My advice to new brand managers: You are loyal to those you know, trust and who have consistently been there for you when you needed them most. So your strategies must include ongoing engagement across many touch points to give your target—HCP or patient—the chance to get to know you, understand what you do, witness the benefits you provide, and come to trust you over time. That simple.

Susan Duffy

Susan Duffy
President
McCann Regan Campbell Ward
susan.duffy@mccann.com
 

When I was growing up in the business and learning about marketing, it was all about the continuum: Awareness, acquisition, conversion, loyalty and advocacy. It struck me that our clients spent much of the marketing budget on the front end for awareness and acquisition, yet very little on loyalty.  A data strategy guru shared the Pareto principle, also known as the 80-20 rule: 80% of your sales come from 20% of the customers. To build brand loyalty, new brand managers should reflect on the 80-20 rule—and know who their customers are, what motivates them and, equally, what turns them off.

I have also asked clients to think about the brands to which they are most loyal, and why. It’s usually because the client is surprised and delighted by the service they receive.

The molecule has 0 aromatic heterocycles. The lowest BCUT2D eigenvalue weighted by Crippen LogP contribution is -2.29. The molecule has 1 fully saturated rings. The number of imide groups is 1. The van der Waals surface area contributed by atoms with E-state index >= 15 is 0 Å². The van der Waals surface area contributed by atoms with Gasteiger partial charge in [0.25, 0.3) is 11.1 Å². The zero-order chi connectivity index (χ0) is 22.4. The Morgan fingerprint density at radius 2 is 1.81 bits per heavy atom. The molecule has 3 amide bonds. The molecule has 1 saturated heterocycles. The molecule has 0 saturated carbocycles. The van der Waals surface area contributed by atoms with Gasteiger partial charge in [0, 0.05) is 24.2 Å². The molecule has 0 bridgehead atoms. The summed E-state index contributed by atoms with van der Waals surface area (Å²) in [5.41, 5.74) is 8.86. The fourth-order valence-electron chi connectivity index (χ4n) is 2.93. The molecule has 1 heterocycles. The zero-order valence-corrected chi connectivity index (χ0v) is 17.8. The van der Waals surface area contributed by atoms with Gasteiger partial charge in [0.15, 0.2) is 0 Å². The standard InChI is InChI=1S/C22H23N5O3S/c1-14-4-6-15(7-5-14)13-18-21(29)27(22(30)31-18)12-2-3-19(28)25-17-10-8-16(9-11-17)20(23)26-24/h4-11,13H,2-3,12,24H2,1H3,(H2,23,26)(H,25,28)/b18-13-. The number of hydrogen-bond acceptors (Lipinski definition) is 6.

Thinking about why you are loyal to brands is a customer insight. But in terms of the best ways to gather insights, there’s a lot of talk about harnessing the power of “Big Data”—not always applied in our business. Hyper-targeting customer segments is one of the most exciting developments in this area and a great tool for better understanding the motivations, behaviors and the influencers among our customers. Whether targeting doctors or consumers, we should be able to use data sources to predict behavior and impact sales in a positive way.

Nancy Beesley

Nancy Beesley
Chief Marketing Officer
HCB Health
nancy.beesley@hcbhealth.com

I often see new product managers come in and they want to do something to own it, to make their impact on the brand. This can lead to what I call “Brand unwinding.” There is so much turnover in this role that a brand manager is in the job for two to three years before being moved on to another assignment.

Patience is key to establishing brand loyalty. We get sick of a “campaign” long before our targets do and to try to breathe new life into our brands we begin “refreshing” and “tweaking.”